The 3C's Cavernoma Support Group
is a group of people sharing their experiences in life with
Cerebral Cavernous Malformations (CCM).
is a place of care, encouragement, information and hope. A place
where you can share and learn of new resources. This information
can guide individuals on how to make smart treatment decisions,
prolonging quality of life.
This is also the place where we explore the unknown mysteries of
CCM by annually raising money for grants to provide research that
will help lead to medical advances and possibly a cure.
Those or families with CCM are welcomed to our support group
meetings. There you will find people JUST LIKE YOU, who struggle
and fret with this unwanted illness. You will see that you are not
alone! This is a place where new friendships are rooted and
blossom. We walk along side and encourage each other in all of the
complex issues of CCM and in living life to it's fullest.
We dedicate this support group to the loving memory of Jenae
Gallegos and those who struggle with this illness. At nine years of age, Jenae unknowingly had CCM. She
lived life to it's fullest until she encountered a devastating
hemorrhage that ended her short life.We want those who battle with CCM to make knowledgeable
decisions and to have pleasant and supportive company in their
journey with this illness.
cavernous Malformations (CCM) are blood vessel malformations that
occur sporadically or are inherited in families. CCM can form in
many types of body tissue, but in CCM they can be found in the
brain, spinal cord, skin or retina. According to the most recent
findings, up to 1 in 200 people have the disorder. Many may
unknowingly carry this illness or may be misdiagnosed. There are 3
known types of hereditary CCM: CCM1, CCM2, and CCM3. A fourth type of CCM
is known as the sportatic form that can not be traced back to the parents.
is the most common, and a specific mutation of CCM1 is known as
the common Hispanic mutation (CHM). This form is inherited
directly from a parent. Offspring have a 50% percent chance of
inheriting the KRIT1 gene mutation. The CCM1-CHM is found in
families with ancestry from Spaniards that colonized the
southwestern US centuries ago. It is not uncommon for those having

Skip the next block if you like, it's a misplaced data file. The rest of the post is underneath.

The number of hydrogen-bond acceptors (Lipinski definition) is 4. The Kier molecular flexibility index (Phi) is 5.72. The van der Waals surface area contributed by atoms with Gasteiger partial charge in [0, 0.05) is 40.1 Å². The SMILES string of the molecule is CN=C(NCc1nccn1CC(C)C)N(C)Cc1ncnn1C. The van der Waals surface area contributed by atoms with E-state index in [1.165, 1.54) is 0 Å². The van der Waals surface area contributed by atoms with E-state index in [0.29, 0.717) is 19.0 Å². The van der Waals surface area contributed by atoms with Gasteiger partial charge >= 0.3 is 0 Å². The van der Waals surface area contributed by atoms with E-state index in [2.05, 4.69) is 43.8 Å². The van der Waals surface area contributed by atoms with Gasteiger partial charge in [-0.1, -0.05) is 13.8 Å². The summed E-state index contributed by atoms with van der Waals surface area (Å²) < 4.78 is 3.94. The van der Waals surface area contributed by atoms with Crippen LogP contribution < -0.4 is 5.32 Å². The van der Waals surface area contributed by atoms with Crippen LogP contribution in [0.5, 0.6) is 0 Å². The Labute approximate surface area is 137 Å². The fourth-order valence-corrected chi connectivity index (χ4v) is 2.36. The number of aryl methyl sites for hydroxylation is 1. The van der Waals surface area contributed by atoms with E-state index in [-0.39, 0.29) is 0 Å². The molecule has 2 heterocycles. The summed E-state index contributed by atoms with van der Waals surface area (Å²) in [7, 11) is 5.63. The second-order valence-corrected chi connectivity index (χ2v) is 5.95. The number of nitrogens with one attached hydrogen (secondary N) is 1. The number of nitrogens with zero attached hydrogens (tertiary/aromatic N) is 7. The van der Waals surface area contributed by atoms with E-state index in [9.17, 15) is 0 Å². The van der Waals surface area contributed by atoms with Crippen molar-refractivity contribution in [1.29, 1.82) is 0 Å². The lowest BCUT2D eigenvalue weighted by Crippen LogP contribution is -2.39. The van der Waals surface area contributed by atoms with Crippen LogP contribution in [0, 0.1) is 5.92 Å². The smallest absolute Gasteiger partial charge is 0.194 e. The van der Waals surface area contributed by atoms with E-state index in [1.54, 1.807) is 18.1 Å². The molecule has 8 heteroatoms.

CCM1 to have tens to hundreds of lesions in a single individual
is caused by a mutation in the malcavernin gene. This form can
also be inherited.
is caused by mutations in the PDCD10 gene. This form can
also be inherited.
In New Mexico, this genetic mutation has
been traced back 17 generations to the original Spanish settlers of the
It is estimated that in New Mexico that
there are more than 40,000 undiagnosed with CCM.
It is believed that the CCM gene found
in New Mexico descend from the same grandparent. Because this is a
dominant gene, we have had the opportunity to identify the probable
founding grandparent born in the 1600’s. We have learned a lot about
this family and have a good idea on how this illness spread.
The following link shows the genealogy
and time consuming research done by Joyce Gonzales: Genealogy Chart
The southwest probably has the highest
population density of this illness in the world. This includes the State
of New Mexico, Arizona, California, Colorado and Texas.
Those whose ancestors populated the area
from Spain are most at risk.
following list contains research links with helpful information
you wish to share new or any other CCM research, please email: Tim Gallegos with your
Epilepsy Support Education Services, Inc.
2202 Menaul NE Suite A
Albuquerque, NM 87107
If you are a New Mexico resident, you may be interested in meeting many here locally who attend the local Support Group meetings. You can do this by joining the 3C's CCM New Mexico Facebook group. Lots of CCM information is shared there, along with day to day family experiences, and one's battle with the illness.
If you live in New Mexico and would like to join, please email: Tim Gallegos to be invited to this invitational only group. Part of this group's purpose is to get to know others here locally who deal with CCM.
There are plans to start up support groups in other cities in New Mexico as interest develops. Joining this group helps to let us know other locations where a face to face support group would be beneficial.
Spreading awareness will help to
save lives and collectively find a cure.
very high percentage of those with CCM are not aware that they have
it. Those who seek medical treatment are likely to be misdiagnosed
for other aliments, especially those common in the brain.
time you have an appointment, please talk to your doctor about CCM.
Ask them specifically if they know what CCM or Cerebral Cavernous
following Awareness Pamphlet, nicknamed the 'pursuader' can be
printed and given to others to educate medical personnel and/or help
others to be proactive with CCM to avoid deficits or death.